In “Mister God, This is Anna,” Fynn writes: “After the evening meal I always read to Anna books on all manner of subjects from poetry to astronomy. After a year of reading she ended up with three favourite books. The first was a large picture-book with nothing in it but photographs of snowflakes and frost patterns. The second book was Cruden’s ‘Complete Concordance,’ and the third, of all strange books to choose was Manning’s ‘Geometry of Four Dimensions.’ She devoured them utterly and out of their digestion she produced her own philosophy.”
These selections do seem strange for a five year old, but they reflect the curiosity, imagination and questions of children. One of the ways to enrich the lives of children is to introduce them to books. Books are like the rabbit hole that took Alice into a land of wonder and delight. Books reveal to us the whole breadth and depth of human experience. So many are deprived of the gift that you “open and open again.”
Certain books speak to us in a profound way, push our boundaries and awaken in us an awareness of other realities.
According to the Conference Board of Canada, Canada gets a “C” and ranks eighth out of 14 countries on the percentage of adults scoring low on literacy rate tests. Four out of 10 Canadian adults have literacy skills too low to be fully competent in most jobs in our modern economy. Newfoundland and Labrador ranks last among the provinces in this evaluation.
While there is not a clear distinction between literacy and non-literacy, there is a continuum. One measurement has five levels, with No. 3 equaling a high school diploma. As literacy affects different parts of our lives, we may do well in one area and poorly in another. ABC LifeLiteracy identifies the following areas of literacy: life, family, financial, workplace, health, civic and digital.
Education is widely recognized as a human right. A central component is literacy. UNESCO has been in the forefront of global literacy since 1946. It chose Sept. 8 as International Literacy Day. Globally, at least 775 million youth and adults, two-thirds of whom are women, cannot read and write. Universal literacy was one of the eight Millennium Development Goals for 2015, and it is included in the extended version for 2030.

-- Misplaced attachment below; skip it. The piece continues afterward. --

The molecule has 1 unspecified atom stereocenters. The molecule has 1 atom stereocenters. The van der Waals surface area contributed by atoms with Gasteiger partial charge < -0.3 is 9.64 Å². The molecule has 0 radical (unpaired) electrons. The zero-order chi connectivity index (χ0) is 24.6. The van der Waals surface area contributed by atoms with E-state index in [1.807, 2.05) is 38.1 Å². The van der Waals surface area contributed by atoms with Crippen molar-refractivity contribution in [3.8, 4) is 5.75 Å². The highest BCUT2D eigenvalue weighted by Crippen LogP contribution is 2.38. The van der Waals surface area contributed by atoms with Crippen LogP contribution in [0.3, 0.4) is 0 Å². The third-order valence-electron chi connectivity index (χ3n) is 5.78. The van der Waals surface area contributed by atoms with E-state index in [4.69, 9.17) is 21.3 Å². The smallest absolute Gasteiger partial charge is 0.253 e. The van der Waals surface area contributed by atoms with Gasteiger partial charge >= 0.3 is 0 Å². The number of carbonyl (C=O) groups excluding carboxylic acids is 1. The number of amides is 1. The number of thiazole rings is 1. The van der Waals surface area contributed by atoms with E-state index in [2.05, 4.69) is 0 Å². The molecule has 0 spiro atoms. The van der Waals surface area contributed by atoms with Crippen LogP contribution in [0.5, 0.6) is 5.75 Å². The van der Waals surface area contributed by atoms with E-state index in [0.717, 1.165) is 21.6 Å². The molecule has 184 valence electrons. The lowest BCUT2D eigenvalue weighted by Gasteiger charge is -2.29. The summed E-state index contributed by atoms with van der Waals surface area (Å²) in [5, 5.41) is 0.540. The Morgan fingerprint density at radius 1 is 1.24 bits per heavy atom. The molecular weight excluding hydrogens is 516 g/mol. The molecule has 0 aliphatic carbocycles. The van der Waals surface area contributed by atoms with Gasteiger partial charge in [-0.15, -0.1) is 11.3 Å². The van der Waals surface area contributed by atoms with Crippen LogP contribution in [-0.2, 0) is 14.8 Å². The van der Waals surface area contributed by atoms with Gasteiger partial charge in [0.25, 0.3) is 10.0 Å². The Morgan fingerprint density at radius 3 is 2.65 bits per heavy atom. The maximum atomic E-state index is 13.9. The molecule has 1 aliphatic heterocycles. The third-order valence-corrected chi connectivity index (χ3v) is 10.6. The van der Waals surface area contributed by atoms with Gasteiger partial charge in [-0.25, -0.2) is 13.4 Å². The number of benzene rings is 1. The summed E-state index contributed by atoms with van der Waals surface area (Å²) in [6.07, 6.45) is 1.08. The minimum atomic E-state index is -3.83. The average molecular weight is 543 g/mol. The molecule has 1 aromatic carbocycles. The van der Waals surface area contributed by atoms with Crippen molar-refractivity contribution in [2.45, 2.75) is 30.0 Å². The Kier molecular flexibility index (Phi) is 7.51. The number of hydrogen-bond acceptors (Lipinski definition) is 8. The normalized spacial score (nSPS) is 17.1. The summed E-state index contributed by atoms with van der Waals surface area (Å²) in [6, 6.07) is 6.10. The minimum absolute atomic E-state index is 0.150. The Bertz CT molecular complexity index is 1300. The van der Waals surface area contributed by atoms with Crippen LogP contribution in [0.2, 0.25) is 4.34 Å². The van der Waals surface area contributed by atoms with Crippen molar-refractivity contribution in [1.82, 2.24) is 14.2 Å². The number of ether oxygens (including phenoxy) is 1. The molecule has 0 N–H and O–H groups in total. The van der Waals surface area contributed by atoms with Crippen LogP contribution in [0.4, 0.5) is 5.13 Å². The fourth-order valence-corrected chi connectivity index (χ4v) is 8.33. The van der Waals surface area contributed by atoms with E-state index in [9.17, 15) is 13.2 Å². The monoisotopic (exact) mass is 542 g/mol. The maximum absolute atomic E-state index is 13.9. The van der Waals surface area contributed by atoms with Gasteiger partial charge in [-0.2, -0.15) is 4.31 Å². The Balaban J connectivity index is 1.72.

While reading is required for earning a living and just coping, it can also enrich our lives. Certain books speak to us in a profound way, push our boundaries and awaken in us an awareness of other realities. I find that reading novels, short stories, essays, poetry, plays, journals, biographies and the like helps define me.
Sadly, it seems that many of us who can read do not access such literature. How many of us have read “The Illiad,” “The Aeneid,” “The Confessions,” “The Canterbury Tales,” “The Divine Comedy,” “Paradise Lost,” “The Pilgrim's Progress,” “Uncle Tom’s Cabin,” “War and Peace” and other classics of the West and other cultures? I sometimes wonder if it would make any difference to how they see the world and themselves if all politicians were required to read the tragedies of Shakespeare.
“Lit Up” is an account by David Denby of sitting in on 10th grade literature classes in three high schools in the U.S.A. observing teachers challenging, encouraging and enticing bored, self-centred, distracted and often lazy teens to read and discuss some of the classics, to get them out of themselves and into the lives of others. The teachers had to deal with resistance to reading books, economic and social conditions, and a preoccupation with our digital world. While it is unlikely that they will become lovers of books, the students were at least introduced to this form of reading, and a few took to it.
What impressed Denby was the dedication, and the enthusiasm, patience and perseverance of the teachers. Teaching another to read is akin to a mission.
Conception Bay South